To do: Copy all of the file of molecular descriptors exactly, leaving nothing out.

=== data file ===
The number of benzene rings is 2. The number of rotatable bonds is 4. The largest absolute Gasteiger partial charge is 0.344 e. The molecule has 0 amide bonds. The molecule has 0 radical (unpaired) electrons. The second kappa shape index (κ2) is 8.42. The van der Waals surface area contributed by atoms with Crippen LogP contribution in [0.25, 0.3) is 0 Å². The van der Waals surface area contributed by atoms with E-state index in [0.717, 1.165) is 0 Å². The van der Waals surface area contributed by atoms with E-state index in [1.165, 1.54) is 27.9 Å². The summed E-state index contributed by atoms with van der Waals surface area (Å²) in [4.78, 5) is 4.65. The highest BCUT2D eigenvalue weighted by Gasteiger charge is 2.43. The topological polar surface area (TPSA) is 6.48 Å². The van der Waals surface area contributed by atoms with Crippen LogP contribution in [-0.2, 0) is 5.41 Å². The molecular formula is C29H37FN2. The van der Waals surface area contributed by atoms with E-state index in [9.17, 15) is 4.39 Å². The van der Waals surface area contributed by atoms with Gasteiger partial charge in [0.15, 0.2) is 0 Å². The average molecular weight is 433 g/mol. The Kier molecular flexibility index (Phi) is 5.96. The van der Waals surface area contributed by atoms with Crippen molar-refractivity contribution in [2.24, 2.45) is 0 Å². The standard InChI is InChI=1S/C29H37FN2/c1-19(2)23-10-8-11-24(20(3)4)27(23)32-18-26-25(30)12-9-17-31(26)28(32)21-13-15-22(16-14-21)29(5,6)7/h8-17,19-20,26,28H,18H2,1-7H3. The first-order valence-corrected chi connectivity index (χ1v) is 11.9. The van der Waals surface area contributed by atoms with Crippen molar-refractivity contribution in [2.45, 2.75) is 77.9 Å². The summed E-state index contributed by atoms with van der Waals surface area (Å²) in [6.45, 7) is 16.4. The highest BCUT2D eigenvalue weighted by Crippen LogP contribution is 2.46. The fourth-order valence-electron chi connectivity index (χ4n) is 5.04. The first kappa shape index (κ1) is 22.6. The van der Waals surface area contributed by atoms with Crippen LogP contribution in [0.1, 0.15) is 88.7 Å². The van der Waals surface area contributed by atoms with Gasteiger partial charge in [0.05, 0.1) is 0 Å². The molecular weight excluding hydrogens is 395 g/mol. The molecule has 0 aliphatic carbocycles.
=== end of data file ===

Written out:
The number of benzene rings is 2. The number of rotatable bonds is 4. The largest absolute Gasteiger partial charge is 0.344 e. The molecule has 0 amide bonds. The molecule has 0 radical (unpaired) electrons. The second kappa shape index (κ2) is 8.42. The van der Waals surface area contributed by atoms with Crippen LogP contribution in [0.25, 0.3) is 0 Å². The van der Waals surface area contributed by atoms with E-state index in [0.717, 1.165) is 0 Å². The van der Waals surface area contributed by atoms with E-state index in [1.165, 1.54) is 27.9 Å². The summed E-state index contributed by atoms with van der Waals surface area (Å²) in [4.78, 5) is 4.65. The highest BCUT2D eigenvalue weighted by Gasteiger charge is 2.43. The topological polar surface area (TPSA) is 6.48 Å². The van der Waals surface area contributed by atoms with Crippen LogP contribution in [-0.2, 0) is 5.41 Å². The molecular formula is C29H37FN2. The van der Waals surface area contributed by atoms with E-state index in [9.17, 15) is 4.39 Å². The van der Waals surface area contributed by atoms with Gasteiger partial charge in [0.15, 0.2) is 0 Å². The average molecular weight is 433 g/mol. The Kier molecular flexibility index (Phi) is 5.96. The van der Waals surface area contributed by atoms with Crippen molar-refractivity contribution in [2.24, 2.45) is 0 Å². The standard InChI is InChI=1S/C29H37FN2/c1-19(2)23-10-8-11-24(20(3)4)27(23)32-18-26-25(30)12-9-17-31(26)28(32)21-13-15-22(16-14-21)29(5,6)7/h8-17,19-20,26,28H,18H2,1-7H3. The first-order valence-corrected chi connectivity index (χ1v) is 11.9. The van der Waals surface area contributed by atoms with Crippen molar-refractivity contribution in [2.45, 2.75) is 77.9 Å². The summed E-state index contributed by atoms with van der Waals surface area (Å²) in [6.45, 7) is 16.4. The highest BCUT2D eigenvalue weighted by Crippen LogP contribution is 2.46. The fourth-order valence-electron chi connectivity index (χ4n) is 5.04. The first kappa shape index (κ1) is 22.6. The van der Waals surface area contributed by atoms with Crippen LogP contribution in [0.1, 0.15) is 88.7 Å². The van der Waals surface area contributed by atoms with Gasteiger partial charge in [0.05, 0.1) is 0 Å². The molecular weight excluding hydrogens is 395 g/mol. The molecule has 0 aliphatic carbocycles.